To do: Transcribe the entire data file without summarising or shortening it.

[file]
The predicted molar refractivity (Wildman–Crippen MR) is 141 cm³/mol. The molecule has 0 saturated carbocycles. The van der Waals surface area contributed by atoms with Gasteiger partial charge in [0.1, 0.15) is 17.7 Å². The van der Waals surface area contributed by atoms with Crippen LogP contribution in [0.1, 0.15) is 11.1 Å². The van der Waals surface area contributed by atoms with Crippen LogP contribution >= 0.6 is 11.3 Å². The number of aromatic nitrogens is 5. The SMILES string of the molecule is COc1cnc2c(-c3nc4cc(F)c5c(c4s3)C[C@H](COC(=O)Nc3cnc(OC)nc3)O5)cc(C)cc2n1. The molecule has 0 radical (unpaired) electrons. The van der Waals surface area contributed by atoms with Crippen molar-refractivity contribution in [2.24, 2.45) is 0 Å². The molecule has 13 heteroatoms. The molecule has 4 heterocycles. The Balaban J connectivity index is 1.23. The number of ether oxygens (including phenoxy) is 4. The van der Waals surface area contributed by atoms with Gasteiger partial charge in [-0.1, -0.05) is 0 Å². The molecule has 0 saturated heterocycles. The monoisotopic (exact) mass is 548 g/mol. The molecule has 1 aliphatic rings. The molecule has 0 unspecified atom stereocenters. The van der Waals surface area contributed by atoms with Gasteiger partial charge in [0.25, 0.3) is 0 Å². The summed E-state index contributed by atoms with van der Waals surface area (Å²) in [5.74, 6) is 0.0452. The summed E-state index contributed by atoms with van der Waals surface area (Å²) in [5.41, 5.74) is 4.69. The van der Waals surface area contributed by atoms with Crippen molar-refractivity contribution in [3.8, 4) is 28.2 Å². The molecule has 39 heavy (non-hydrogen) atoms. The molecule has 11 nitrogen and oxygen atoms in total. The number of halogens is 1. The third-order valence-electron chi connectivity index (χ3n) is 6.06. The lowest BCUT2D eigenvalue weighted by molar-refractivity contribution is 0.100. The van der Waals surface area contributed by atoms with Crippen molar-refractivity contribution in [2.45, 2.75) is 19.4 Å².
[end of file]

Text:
The predicted molar refractivity (Wildman–Crippen MR) is 141 cm³/mol. The molecule has 0 saturated carbocycles. The van der Waals surface area contributed by atoms with Gasteiger partial charge in [0.1, 0.15) is 17.7 Å². The van der Waals surface area contributed by atoms with Crippen LogP contribution in [0.1, 0.15) is 11.1 Å². The van der Waals surface area contributed by atoms with Crippen LogP contribution >= 0.6 is 11.3 Å². The number of aromatic nitrogens is 5. The SMILES string of the molecule is COc1cnc2c(-c3nc4cc(F)c5c(c4s3)C[C@H](COC(=O)Nc3cnc(OC)nc3)O5)cc(C)cc2n1. The molecule has 0 radical (unpaired) electrons. The van der Waals surface area contributed by atoms with Crippen molar-refractivity contribution in [2.24, 2.45) is 0 Å². The molecule has 13 heteroatoms. The molecule has 4 heterocycles. The Balaban J connectivity index is 1.23. The number of ether oxygens (including phenoxy) is 4. The van der Waals surface area contributed by atoms with Gasteiger partial charge in [-0.1, -0.05) is 0 Å². The molecule has 0 saturated heterocycles. The monoisotopic (exact) mass is 548 g/mol. The molecule has 1 aliphatic rings. The molecule has 0 unspecified atom stereocenters. The van der Waals surface area contributed by atoms with Gasteiger partial charge in [0.25, 0.3) is 0 Å². The summed E-state index contributed by atoms with van der Waals surface area (Å²) in [5.74, 6) is 0.0452. The summed E-state index contributed by atoms with van der Waals surface area (Å²) in [5.41, 5.74) is 4.69. The van der Waals surface area contributed by atoms with Crippen molar-refractivity contribution in [3.8, 4) is 28.2 Å². The molecule has 39 heavy (non-hydrogen) atoms. The molecule has 11 nitrogen and oxygen atoms in total. The number of halogens is 1. The third-order valence-electron chi connectivity index (χ3n) is 6.06. The lowest BCUT2D eigenvalue weighted by molar-refractivity contribution is 0.100. The van der Waals surface area contributed by atoms with Crippen molar-refractivity contribution in [2.45, 2.75) is 19.4 Å².